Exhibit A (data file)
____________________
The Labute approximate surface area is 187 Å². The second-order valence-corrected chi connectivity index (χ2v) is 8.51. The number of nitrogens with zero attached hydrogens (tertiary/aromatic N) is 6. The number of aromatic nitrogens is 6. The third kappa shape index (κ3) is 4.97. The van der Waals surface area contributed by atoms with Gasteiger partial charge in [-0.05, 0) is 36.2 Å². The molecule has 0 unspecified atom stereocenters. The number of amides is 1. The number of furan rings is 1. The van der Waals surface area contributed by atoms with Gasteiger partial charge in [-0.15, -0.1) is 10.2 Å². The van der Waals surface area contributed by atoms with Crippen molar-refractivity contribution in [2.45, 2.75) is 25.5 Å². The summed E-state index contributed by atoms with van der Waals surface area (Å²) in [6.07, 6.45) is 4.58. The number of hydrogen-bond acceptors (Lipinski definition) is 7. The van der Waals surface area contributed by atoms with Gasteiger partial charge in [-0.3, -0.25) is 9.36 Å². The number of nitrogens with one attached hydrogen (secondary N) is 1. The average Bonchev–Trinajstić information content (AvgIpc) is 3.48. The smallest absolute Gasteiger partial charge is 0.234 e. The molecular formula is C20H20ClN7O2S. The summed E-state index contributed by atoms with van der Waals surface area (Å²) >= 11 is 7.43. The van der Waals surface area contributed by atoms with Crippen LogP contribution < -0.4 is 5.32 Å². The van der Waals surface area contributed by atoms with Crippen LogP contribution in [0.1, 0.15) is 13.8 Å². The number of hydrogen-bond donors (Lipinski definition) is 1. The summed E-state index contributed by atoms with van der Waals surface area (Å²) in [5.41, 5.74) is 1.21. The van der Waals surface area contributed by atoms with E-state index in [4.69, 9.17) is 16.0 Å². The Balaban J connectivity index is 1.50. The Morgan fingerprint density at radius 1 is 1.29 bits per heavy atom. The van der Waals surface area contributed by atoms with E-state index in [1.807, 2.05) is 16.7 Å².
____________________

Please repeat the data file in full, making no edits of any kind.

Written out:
The Labute approximate surface area is 187 Å². The second-order valence-corrected chi connectivity index (χ2v) is 8.51. The number of nitrogens with zero attached hydrogens (tertiary/aromatic N) is 6. The number of aromatic nitrogens is 6. The third kappa shape index (κ3) is 4.97. The van der Waals surface area contributed by atoms with Gasteiger partial charge in [-0.05, 0) is 36.2 Å². The molecule has 0 unspecified atom stereocenters. The number of amides is 1. The number of furan rings is 1. The van der Waals surface area contributed by atoms with Gasteiger partial charge in [-0.15, -0.1) is 10.2 Å². The van der Waals surface area contributed by atoms with Crippen molar-refractivity contribution in [2.45, 2.75) is 25.5 Å². The summed E-state index contributed by atoms with van der Waals surface area (Å²) in [6.07, 6.45) is 4.58. The number of hydrogen-bond acceptors (Lipinski definition) is 7. The van der Waals surface area contributed by atoms with Gasteiger partial charge in [-0.3, -0.25) is 9.36 Å². The number of nitrogens with one attached hydrogen (secondary N) is 1. The average Bonchev–Trinajstić information content (AvgIpc) is 3.48. The smallest absolute Gasteiger partial charge is 0.234 e. The molecular formula is C20H20ClN7O2S. The summed E-state index contributed by atoms with van der Waals surface area (Å²) >= 11 is 7.43. The van der Waals surface area contributed by atoms with Crippen LogP contribution < -0.4 is 5.32 Å². The van der Waals surface area contributed by atoms with Crippen LogP contribution in [0.1, 0.15) is 13.8 Å². The number of hydrogen-bond donors (Lipinski definition) is 1. The summed E-state index contributed by atoms with van der Waals surface area (Å²) in [5.41, 5.74) is 1.21. The van der Waals surface area contributed by atoms with E-state index in [4.69, 9.17) is 16.0 Å². The Balaban J connectivity index is 1.50. The Morgan fingerprint density at radius 1 is 1.29 bits per heavy atom. The van der Waals surface area contributed by atoms with E-state index in [1.807, 2.05) is 16.7 Å².